Javier Villarreal is one of Northern Arizona University's elite athletes. The 2005 Arizona state high school champion in both shot put and discus, he immediately found success at the college level, claiming the most-ever Big Sky titles for a thrower in Lumberjack history, and setting a new school shot put record as well. As success continues to mount, Villarreal is already looking to the next level: he's working to earn a spot on Mexico's Olympic shot put team. But all of his collegiate success almost didn't happen. Villarreal says that college was something he hadn't thought much about. But when he came to Flagstaff, what was once a dream became a reality.
"I came here and just fell in love with it," says Villarreal. "Then I talked with my coach about grants and financial aid and saw everything would work out perfectly so we knew that NAU was a great fit for me."
The university has been a great fit. Villarreal has won five Big Sky Conference championships, the most ever by a Lumberjack thrower. This year he also broke the university's indoor shot put record that stood for 20 years. Villarreal finished his student-athlete career with a ranking of 15th in the nation at the NCAA Outdoor National Championships this June. He credits his success to something deeper than physical ability, though. For Villarreal, it's about what's inside.
"I feel everything about me is based on emotion and shot put helps me gather all these emotions throughout the day and release them, taking negative energy and transferring it into positive energy," says Villarreal. "My coach helped me realize that if you have anything negative and try to train you are not going to get much out of it and then you have two negatives. You are going to be emotionally unstable and you are going to be unstable in your techniques because you are worried about this emotion. But if you can take all this emotion and channel it into your throw, you'll find success. I think about these things and bring it all together and when I throw that shot it is the difference of throwing 50 feet and throwing 60 feet based on the emotions that I put into the throw."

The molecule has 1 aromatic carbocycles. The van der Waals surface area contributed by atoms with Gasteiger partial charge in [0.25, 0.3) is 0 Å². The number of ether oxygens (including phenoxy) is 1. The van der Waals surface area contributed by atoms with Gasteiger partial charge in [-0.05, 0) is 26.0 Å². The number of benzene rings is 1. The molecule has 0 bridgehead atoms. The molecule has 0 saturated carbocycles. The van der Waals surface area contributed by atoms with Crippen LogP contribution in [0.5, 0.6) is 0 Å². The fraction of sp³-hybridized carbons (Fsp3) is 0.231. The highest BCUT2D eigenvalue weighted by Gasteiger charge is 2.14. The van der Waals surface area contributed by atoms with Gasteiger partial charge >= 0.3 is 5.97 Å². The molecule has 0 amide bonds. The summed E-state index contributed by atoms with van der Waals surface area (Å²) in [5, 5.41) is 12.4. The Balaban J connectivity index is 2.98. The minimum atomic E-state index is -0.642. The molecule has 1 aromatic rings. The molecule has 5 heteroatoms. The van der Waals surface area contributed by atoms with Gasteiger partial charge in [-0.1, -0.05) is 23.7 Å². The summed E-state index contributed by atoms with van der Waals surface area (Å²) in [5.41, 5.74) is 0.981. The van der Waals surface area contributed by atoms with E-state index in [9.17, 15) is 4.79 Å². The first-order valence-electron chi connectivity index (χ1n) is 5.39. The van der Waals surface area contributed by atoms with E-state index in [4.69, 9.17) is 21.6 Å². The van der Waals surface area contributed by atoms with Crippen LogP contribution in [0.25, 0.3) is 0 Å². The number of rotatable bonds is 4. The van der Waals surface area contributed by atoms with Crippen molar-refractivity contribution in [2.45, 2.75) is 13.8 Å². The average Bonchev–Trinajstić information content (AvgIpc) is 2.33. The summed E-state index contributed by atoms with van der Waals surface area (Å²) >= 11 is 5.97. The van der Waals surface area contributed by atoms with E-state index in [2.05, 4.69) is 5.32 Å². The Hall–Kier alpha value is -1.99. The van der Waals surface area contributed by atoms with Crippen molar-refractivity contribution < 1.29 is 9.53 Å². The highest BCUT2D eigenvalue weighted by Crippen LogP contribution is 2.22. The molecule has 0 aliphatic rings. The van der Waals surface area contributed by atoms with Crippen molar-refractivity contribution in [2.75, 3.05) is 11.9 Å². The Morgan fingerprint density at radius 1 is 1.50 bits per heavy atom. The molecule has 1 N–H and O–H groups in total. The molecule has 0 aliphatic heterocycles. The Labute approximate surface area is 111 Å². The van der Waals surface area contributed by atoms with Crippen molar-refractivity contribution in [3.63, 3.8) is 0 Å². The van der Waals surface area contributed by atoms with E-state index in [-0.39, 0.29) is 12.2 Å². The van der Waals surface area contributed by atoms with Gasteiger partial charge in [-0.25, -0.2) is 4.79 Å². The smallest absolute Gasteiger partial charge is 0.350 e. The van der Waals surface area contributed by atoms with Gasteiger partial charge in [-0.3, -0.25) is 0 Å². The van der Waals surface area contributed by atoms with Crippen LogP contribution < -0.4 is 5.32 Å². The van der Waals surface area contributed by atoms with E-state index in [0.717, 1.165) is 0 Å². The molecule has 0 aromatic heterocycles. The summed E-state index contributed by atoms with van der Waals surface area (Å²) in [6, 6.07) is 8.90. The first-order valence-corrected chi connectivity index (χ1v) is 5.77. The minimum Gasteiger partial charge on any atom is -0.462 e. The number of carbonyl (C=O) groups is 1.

Success isn't only on the field for Villarreal. Thanks to his hard work in the classroom, he was also honored as a 2010 Big Sky All-Academic selection. Villarreal will be graduating this December after completing his student teaching in Tucson. And, according to Villarreal, he has been able to harness his passion for shot put to maximize opportunities that go beyond the athletic arena.
"Without an opportunity you are pretty much stuck in a family cycle that goes on for generations. What I really liked about coming here was that I found what I loved to do and I would do anything in my power to continue that," says Villarreal. "Most of why I came to NAU is because they gave me the opportunity to continue what I loved to do. At first I didn't know how college would help me. It took a while, but I knew at the same time that if I didn't make the grades there is no way they would let me compete so I had something to motivate me to get my schoolwork done."
Next for Villarreal is the possibility of joining Mexico's Olympic shot put team, where a representative of the team recently said that his marks would make him the number one thrower in that country.
"I am working on signing a deal with the Mexican national team to continue to throw the shot put for their Olympic team with dreams to make the 2012 Summer Games in London," he says. "I feel confident that I am going to do what I have to do and that is a good mindset going into being part of an Olympic team."
As Villarreal eyes the possibility of international sporting fame, he's learned some hard-earned lessons from his time as a student-athlete that he shares with incoming dreamers looking to achieve their potential.
"My advice would be to know why you are coming here and what you are here to do," he says. "Then, work to accomplish those goals. Don't be afraid to have fun, but be responsible and know your priorities."